Suddenly Karpov wins a pawn. Bouaziz had not noticed that his weakness was under imminent threat. 31 .d4
White looks for counterplay for the pawn, but this just accelerates the end. After 31.jJd2, 31...Sb6 wins the pawn. Playing 32.c4 against Karpov is unlikely to work. At a lower level it might save the half point. When something goes wrong, 'hacking' may work. However, in a position like this where there are no other problems, White has to consider acting like a hedgehog! Nowadays there are no adjournments, so the opponent must win the game with limited time. There is a chance that he goes astray during the process. 31...2b6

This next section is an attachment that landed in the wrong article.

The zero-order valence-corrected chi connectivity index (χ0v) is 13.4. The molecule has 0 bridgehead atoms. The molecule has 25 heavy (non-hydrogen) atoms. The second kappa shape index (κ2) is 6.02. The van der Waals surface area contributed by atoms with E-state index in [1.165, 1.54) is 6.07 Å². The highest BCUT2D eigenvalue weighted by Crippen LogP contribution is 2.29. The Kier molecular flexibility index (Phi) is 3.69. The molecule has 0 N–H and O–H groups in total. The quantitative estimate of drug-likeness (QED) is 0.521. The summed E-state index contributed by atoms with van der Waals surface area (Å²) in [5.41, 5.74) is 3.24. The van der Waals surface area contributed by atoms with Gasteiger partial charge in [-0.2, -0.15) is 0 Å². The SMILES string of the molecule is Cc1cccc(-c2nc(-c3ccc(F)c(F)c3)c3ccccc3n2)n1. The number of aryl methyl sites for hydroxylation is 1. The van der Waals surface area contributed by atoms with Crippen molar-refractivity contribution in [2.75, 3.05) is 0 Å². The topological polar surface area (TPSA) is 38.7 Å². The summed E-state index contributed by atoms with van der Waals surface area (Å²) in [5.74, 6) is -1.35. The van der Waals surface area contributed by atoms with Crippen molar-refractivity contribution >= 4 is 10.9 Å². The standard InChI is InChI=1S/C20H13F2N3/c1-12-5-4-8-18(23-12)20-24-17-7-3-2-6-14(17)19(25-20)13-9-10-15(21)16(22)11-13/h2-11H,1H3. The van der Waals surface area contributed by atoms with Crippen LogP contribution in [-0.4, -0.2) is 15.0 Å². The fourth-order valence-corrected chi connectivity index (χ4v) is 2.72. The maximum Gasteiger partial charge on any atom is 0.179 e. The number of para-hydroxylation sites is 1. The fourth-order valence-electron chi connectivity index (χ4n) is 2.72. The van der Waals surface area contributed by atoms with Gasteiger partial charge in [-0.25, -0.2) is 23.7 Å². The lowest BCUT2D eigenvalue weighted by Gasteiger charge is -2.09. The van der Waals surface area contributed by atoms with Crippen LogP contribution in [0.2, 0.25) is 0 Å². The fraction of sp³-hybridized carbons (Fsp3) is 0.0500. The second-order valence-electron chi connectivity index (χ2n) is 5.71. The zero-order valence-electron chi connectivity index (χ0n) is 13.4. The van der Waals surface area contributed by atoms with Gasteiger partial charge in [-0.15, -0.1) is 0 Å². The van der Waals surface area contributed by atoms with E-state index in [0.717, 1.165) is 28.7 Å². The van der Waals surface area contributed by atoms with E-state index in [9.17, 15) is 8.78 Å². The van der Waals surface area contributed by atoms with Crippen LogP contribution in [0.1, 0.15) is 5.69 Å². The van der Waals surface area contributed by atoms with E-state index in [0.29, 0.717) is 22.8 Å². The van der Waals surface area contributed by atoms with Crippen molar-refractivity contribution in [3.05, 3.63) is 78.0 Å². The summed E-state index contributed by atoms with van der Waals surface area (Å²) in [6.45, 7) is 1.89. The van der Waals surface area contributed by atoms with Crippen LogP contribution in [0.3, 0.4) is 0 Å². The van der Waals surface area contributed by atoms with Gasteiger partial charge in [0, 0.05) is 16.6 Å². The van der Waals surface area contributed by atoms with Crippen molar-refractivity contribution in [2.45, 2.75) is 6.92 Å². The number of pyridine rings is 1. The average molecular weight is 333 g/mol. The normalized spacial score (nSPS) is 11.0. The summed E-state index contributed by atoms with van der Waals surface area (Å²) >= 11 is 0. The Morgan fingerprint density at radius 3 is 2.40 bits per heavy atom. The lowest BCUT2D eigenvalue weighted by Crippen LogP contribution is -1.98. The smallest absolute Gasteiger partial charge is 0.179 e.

Returning to football terminology: Black has scored the first goal. As he not only takes a pawn but improves his rook as well, he keeps on attacking to gain another pawn. 31 ...exd4 looks winning as well.
This is no doubt witty but it changes little.
We cannot know whether Karpov saw this in advance (I think this was a one-hour game) but Black wins easily in any case.
Not 34...fixdl? 35.d7 fixe3+ 36.4>el fixg2+ 37.<4>fl lib 14- 38.&e2 fif4+ 39.4>e3 and Black has no more than a perpetual. Your author once had a similar ending against Gelfand. The young Boris showed a remarkable calculating ability, which has helped me under stand how important this is, during my career as a trainer.
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